Introduction: What does the beginning of Hebrews teach us about Jesus? Two weeks ago we studied that the introduction to Hebrews started with praising Jesus. Last week we looked at how the first two chapters of Hebrews described the various aspects of Jesus’ work. This week we look at the way the beginning of Hebrews describes the nature of Jesus. We cannot learn too much about Jesus, so let’s dive in!  

  1.         The Son Comes

  1.         Read Hebrews 1:1-2. We previously looked at these verses to see if Hebrews started in the same way as other books written by Paul. Now, let’s look at what is being said.  How long ago had God spoken to His people through prophets? (“Long ago.” When I checked, it turned out to be about 400 years since the last Bible prophet had spoken!)                

  1.         If you were one of God’s people, and God had not spoken to you through a prophet for 400 years, what would you think?

  1.         What could be God’s reason for not communicating for so long?

  1.         Read Matthew 21:33-36. In Jesus’ parable who are the master’s servants? (They are the prophets.)

  1.         Read Matthew 21:37. What is the reason for sending the son?

  1.         Is Jesus talking about Himself?


  1.         If so, is this God’s reason for not communicating for so long with His people?

  1.         Read Matthew 21:38-39 and re-read Hebrews 1:2. What is the reason to rejoice in God speaking to the people through Jesus? (Not only has the communications resumed, but this time Jesus is the Communicator!)

  1.         What is the very dark side of this? (God’s people seem to have learned nothing. They continue their hostility to God.)

  1.         Is this so very different from us? We claim to be God’s followers, but when we hear the word of God we have a hostile reaction?

  1.         Look again at Matthew 21:34. What is God’s goal in sending the prophets and His Son? (To get His fruit.)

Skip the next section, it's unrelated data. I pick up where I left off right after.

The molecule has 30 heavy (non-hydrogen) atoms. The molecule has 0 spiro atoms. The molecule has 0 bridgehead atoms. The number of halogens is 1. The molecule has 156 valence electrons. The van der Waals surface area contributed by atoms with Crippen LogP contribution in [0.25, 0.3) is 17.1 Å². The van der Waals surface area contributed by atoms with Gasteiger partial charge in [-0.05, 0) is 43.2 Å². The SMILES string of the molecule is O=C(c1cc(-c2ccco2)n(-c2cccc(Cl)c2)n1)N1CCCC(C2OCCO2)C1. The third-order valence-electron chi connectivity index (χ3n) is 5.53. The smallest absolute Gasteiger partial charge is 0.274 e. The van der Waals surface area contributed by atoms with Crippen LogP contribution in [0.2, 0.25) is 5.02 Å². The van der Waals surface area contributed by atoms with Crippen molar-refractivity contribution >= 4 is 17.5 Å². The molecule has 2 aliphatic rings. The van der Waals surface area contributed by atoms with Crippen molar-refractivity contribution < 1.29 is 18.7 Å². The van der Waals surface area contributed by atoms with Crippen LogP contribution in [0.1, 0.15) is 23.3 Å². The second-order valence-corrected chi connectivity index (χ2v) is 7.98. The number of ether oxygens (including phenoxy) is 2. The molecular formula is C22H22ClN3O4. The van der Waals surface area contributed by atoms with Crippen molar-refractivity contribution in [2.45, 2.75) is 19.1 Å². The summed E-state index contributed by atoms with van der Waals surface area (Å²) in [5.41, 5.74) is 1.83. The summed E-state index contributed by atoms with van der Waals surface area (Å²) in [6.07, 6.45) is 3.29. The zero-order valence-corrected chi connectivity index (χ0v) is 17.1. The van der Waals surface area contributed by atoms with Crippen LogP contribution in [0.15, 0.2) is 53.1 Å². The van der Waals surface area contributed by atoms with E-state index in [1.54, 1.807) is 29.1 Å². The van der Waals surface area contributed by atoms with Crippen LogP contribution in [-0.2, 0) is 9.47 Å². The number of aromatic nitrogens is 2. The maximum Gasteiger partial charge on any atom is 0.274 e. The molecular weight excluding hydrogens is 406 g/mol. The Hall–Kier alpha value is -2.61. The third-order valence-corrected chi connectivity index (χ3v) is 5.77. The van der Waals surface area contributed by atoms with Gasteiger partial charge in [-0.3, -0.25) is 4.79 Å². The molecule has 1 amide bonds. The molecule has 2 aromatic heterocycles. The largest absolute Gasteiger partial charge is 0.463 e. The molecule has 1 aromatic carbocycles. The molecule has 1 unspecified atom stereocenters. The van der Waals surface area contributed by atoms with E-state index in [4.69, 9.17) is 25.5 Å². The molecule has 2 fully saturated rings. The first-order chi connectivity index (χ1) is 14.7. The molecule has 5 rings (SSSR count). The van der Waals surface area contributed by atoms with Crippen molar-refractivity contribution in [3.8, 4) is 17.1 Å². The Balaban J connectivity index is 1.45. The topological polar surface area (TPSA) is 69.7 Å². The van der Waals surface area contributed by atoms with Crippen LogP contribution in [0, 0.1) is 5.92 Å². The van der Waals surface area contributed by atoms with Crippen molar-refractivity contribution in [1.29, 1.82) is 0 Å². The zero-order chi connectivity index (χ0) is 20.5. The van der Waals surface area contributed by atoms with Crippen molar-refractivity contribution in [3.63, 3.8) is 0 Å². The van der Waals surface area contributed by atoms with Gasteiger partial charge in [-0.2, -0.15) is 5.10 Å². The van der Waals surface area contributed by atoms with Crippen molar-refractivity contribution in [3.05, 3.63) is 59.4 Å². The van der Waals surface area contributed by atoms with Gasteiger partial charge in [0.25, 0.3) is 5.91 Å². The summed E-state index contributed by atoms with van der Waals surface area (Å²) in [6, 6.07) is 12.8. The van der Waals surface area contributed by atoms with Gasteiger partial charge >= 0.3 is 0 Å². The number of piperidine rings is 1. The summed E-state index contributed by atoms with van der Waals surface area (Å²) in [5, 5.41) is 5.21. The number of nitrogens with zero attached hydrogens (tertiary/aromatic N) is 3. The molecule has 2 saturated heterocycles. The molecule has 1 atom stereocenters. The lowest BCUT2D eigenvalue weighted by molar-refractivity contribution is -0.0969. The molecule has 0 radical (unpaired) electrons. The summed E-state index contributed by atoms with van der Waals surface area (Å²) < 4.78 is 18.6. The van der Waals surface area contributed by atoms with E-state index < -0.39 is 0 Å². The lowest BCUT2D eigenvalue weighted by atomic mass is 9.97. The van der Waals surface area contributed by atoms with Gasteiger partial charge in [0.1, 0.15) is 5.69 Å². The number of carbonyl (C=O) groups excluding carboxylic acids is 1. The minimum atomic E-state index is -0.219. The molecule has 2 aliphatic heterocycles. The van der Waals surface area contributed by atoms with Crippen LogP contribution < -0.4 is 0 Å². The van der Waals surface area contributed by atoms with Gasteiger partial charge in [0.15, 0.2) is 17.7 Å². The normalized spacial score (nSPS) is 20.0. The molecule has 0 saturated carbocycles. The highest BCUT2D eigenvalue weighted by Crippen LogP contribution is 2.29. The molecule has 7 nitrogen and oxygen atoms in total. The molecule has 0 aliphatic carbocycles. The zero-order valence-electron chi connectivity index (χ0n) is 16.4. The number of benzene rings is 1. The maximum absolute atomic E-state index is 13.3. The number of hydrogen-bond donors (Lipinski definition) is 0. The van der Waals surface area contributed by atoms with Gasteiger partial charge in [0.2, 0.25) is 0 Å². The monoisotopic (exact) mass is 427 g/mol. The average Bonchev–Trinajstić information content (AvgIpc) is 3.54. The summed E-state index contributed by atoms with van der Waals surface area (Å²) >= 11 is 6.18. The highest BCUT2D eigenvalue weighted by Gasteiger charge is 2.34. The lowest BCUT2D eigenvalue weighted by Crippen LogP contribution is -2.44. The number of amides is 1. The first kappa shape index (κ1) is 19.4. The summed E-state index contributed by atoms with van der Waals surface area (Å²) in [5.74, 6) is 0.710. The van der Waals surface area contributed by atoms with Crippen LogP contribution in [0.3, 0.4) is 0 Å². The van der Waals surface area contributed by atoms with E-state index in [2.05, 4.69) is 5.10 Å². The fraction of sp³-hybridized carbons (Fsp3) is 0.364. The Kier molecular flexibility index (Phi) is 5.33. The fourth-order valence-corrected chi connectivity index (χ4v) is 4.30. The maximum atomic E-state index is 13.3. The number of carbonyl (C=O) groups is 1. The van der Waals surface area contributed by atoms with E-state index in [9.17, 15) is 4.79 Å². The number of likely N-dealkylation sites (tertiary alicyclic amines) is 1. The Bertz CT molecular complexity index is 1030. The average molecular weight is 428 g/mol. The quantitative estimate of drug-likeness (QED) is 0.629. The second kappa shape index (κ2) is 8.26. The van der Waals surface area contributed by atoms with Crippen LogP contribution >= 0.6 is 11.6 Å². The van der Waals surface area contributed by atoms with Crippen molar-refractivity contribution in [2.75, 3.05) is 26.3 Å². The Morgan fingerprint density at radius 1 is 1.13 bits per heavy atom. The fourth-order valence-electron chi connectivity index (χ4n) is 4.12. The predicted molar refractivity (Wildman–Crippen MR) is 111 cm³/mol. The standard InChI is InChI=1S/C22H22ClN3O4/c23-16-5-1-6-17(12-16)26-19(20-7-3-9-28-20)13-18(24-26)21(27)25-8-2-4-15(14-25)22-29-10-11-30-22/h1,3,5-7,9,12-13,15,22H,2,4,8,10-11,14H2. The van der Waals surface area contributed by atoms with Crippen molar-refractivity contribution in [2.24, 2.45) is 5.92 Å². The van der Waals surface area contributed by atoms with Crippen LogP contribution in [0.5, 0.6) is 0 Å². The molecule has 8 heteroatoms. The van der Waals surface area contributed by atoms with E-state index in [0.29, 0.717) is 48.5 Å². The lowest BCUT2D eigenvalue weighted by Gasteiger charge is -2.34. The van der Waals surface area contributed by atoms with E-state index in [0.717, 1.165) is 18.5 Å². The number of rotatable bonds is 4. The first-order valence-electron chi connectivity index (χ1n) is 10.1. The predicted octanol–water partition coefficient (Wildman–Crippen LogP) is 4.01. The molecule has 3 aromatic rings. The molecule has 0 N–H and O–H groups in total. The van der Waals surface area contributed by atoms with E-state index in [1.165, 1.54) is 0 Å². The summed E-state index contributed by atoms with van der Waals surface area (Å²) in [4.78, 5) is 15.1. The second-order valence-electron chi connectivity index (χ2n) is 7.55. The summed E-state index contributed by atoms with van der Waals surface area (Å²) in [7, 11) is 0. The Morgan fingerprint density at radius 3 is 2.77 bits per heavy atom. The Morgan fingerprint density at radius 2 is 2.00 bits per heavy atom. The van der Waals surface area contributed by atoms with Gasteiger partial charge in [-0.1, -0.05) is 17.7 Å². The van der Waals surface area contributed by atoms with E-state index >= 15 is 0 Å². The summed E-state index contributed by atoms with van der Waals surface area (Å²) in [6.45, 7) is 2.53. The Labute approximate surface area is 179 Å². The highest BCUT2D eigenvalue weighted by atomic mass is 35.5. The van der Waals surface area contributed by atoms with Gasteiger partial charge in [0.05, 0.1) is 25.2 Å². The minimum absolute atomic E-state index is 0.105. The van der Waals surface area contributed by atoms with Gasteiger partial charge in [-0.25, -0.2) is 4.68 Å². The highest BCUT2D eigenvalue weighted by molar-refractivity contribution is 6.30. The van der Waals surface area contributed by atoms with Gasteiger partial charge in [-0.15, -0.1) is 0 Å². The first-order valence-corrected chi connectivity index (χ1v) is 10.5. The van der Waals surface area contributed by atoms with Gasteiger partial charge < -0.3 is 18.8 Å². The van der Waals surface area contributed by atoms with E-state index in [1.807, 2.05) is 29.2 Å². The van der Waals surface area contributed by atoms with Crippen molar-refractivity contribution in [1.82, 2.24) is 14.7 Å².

1.         What do you think that means as a practical matter?

  1.         What do Christians do today to kill Christ over the “fruit” issue?

  1.         Look again at Matthew 21:38. What is “his inheritance,” and what is the parallel for us today?

  1.         How does the “fruit” related to “his inheritance?”

  1.         The Son Speaks

  1.         Look again at Hebrews 1:2. Before you hear a public speaker, you normally are given some sort of introduction.  Does the introduction help you to gauge the speaker’s credibility? Verse two tells us that Jesus is the “heir of all things,” and He is the Creator of the world. What does that suggest about Jesus’ credibility? Could you have a more credible speaker?

  1.         Let’s be sure we understand the introduction. How is Jesus the “heir of all things?” (Normally the heir ends up being in charge of the estate.)

  1.         Doesn’t that require the death of the parents?  God the Father is not going to die. What, then, does this mean?

  1.         Verse two also tells us that Jesus created the world. Since He did that, would He have to wait until His Father died to be in charge of the world?

  1.         Read Hebrews 1:3. Where does Jesus sit? (At the right hand of “the Majesty on high.”)

  1.         What does the “right hand” denote? (Jesus is not above God. For that reason, “heir of all things” has to be understood in the context of our Father God.)

  1.         Look again at Hebrews 1:3. How would you interpret the statement that Jesus upholds the universe by the “word of His power?”